It seems as though every political system slides backwards if let- towards such primitive institutions as monarchy and aristocracy and clan.

As George W Bush jokingly said (oh, but he meant it)- "A dictatorship would be a heck of a lot easier."

Typical

May. 6th, 2005 11:19 am
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BBC 4 treated us to extracts from the Goebbels diaries last night (splendidly read by Kenneth Branagh.) "Goering went out of his way to be kind to me. What a nice chap he is." This isn't so much the banality of evil as the Pooterishness of evil.

Venice is Goebbels' favourite city. He is shocked at the number of Jews in Berlin; they do so spoil the look of the place. He wanders out into the countryside during the siege of Berlin and finds it restful. Nothing that goes wrong is ever his fault. Hitler is above criticism.

Is this all there was to the man? Was he really so utterly without ideas, imagination, culture?

"Evil genius" is a contradiction in terms. The really wicked are never much more than crafty. Goebbels was a silly little man without the wherewithal to grasp the enormity of what he was doing.

A typical politician, in fact.
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The exit polls were spookily accurate. At 11.00 last night, with one result in, the experts were predicting a Labour majority of 66. This morning, with only a few results still undeclared, they are making exactly the same prediction.

No surprises then. The Tories made small gains, the Lib Dems made small gains, a few relatively minor government figures were unseated. The most exciting individual result was in Bethnal Green and Bow, where the charismatic George Galloway, who was kicked out of the Labour party over Iraq, defeated the New Labour incumbent.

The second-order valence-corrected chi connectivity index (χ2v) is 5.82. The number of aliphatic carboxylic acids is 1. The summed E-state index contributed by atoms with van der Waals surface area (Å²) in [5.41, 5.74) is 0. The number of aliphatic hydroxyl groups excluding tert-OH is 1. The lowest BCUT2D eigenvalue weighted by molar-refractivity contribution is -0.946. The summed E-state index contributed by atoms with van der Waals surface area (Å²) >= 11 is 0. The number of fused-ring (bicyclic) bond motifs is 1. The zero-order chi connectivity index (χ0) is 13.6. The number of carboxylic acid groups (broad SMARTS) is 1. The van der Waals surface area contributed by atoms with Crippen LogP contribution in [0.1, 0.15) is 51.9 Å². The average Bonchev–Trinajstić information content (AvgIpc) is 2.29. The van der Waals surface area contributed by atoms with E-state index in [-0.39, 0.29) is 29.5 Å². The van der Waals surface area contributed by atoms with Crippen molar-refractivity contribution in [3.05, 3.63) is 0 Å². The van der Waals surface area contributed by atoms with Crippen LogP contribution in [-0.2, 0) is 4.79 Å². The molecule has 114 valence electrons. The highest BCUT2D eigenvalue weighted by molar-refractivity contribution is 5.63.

So Labour gets its third term- which has never happened before- and Blair has had his majority cut by nearly 100. It's exactly what I hoped for.
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I think Blair will win. That's what the polls are all saying. People don't like him*, but they like Conservative leader Michael Howard even less. I was watching a programme last night where uncommitted voters were being monitored on their reactions to speeches by the party leaders. They found Blair persuasive (which he is, famously so) but almost all of them dismissed Howard as "negative". The Tory campaign has been all scare-mongering and Blair-bashing. I don't know how good the electorate's corporate memory is, but there must be quite a few of us who remember Howard's previous incarnation as one of the smarmiest, most cheaply populist ministers in the Thatcher and Major governments. There's a chance, a real chance, that this election will go down in history as the one that finally killed off the Conservative party.